There’s a programme in the UK called One Born Every Minute, and they are currently showing an advert for it. It’s only a snippet, but there is a mum in labour and the midwife asks ‘so what number is this?’. Mum says ‘Six’. Midwife then comments ‘so have you figured out yet what’s causing it?’ I know its meant to be a joke, I know it’s meant to be humorous, and I know its only a very short segment of what is probably a longer conversation, but to me that seems like a very disrespectful thing to say, and they think this is a good way to advertise the programme? Let’s watch women and their partners be sneered at?

        • PeggySue

          I’ve watched a lot of old episodes of this show and I don’t really know how to account well for the cultural differences, but I wouldn’t be comfortable with the care model. It does seem to privilege vaginal birth–you never see someone going for a C-section unless it was booked early for a known medical problem or it’s a crash C-section, you see forceps births in emergencies rather than early detection and move to C-section, and you see midwives actively trying to talk women out of epidurals. To me, there seems to be a “we know best” attitude that can disempower the mother, along with a sort of giggly fascination with vaginal birth on the part of the midwives. Probably the episode that made me most uncomfortable was one in which a woman was (I think) first sent home although in severe pain, because she was not dilated much, and then came back via ambulance in out of control pain begging for relief, was talked out of epidural, eventually delivered. The midwives knew before birth that the baby’s presentation was posterior (which, if I read correctly, can lead to a more painful labor). The mother was not given that information. The midwives “wanted to support her original desire for a vaginal birth without epidural.” Which seemed silly. When things change (and a posterior position seems like an important thing), shouldn’t the patient have the chance to revisit her choices?

          • mabelcruet

            One episode in an earlier series was a mum who had been labouring, no progression, fetal distress on the CTG trace so the plan was made for emergency section. The midwife had a trainee midwife in with her. The whole team arrived-obstetricians senior and junior, neonatologists, neonatal practitioner, anesthetists-mum is being wheeled away down the corridor and the midwife was getting interviewed. She said this is what they were trained to do, that she was the only person in the room with the skills and training to resuscitate the baby and the parents were depending on her. Er, no. They are trained to a certain extent, and it was quite funny seeing her absolute certainty that none of those other people were really needed. But they didn’t interview anyone else in relation to the section, so afterwards, the midwife was talking about it again and it gave the very distinct and misleading impression that she had done it and no one else was involved. There was no mention of who all those other people were. The programme is definitely being used as propaganda against medical intervention in births.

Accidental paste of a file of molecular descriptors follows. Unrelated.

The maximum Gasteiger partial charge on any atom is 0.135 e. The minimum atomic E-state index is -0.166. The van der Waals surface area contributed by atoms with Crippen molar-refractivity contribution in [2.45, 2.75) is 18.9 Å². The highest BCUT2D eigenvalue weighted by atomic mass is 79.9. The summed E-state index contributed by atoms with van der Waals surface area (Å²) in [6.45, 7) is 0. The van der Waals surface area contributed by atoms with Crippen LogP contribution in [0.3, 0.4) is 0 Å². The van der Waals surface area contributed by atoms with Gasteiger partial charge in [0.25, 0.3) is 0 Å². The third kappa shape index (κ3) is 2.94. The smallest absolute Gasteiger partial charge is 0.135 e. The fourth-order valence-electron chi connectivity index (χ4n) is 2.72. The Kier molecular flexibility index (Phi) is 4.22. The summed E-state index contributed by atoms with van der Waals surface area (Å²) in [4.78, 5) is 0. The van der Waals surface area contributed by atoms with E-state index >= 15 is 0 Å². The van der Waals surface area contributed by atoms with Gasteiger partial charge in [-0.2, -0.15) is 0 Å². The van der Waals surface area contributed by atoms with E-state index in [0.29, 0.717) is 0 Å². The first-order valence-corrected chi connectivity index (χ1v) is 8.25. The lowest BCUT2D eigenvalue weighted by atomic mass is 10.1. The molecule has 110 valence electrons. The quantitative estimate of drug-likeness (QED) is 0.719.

• PeggySue

            I agree, I also saw an episode with a first-time mother who was terrified of section, and the “hero” was the midwife who took over her care shortly before she was to go to theatre and was able to assist her with a vaginal birth. There was question of whether baby could be delivered vaginally, and of course they wouldn’t have shown if there was a dystocia, but it really enforced the “C-sections are scary and can be avoided if you have a good midwife” message. No one was shown talking through the mother’s fears and offering reassurance, let alone information about why it would be SAFER to proceed to C-section.

          • maidmarian555

            It’s such a missed opportunity to give parents an idea of what a CS is actually like. When I had mine, the person you interact most with is the anaethetist. They’re the one who talks you through everything and keeps an eye on you to make sure you’re feeling ok. On One Born, it’s just a mass of anonymous people, they never introduce any of the staff other than the midwives and it’s quite frustrating. I think much of the trauma surrounding EMCS in particular stems from parents having no idea what’s happening, and it is overwhelming going from having one person in your room to being in an operating theatre full of people. They could really help with that confusion on that program and yet choose not to.

          • Empress of the Iguana People

            My original desire was to give that a try, because Mom hadn’t needed pain relief and I’m a bit of a medicine avoider. My sister, in the room at the time, said everyone looked relieved when I finally asked for the epidural. Good thing I had docs and regular L&D nurses.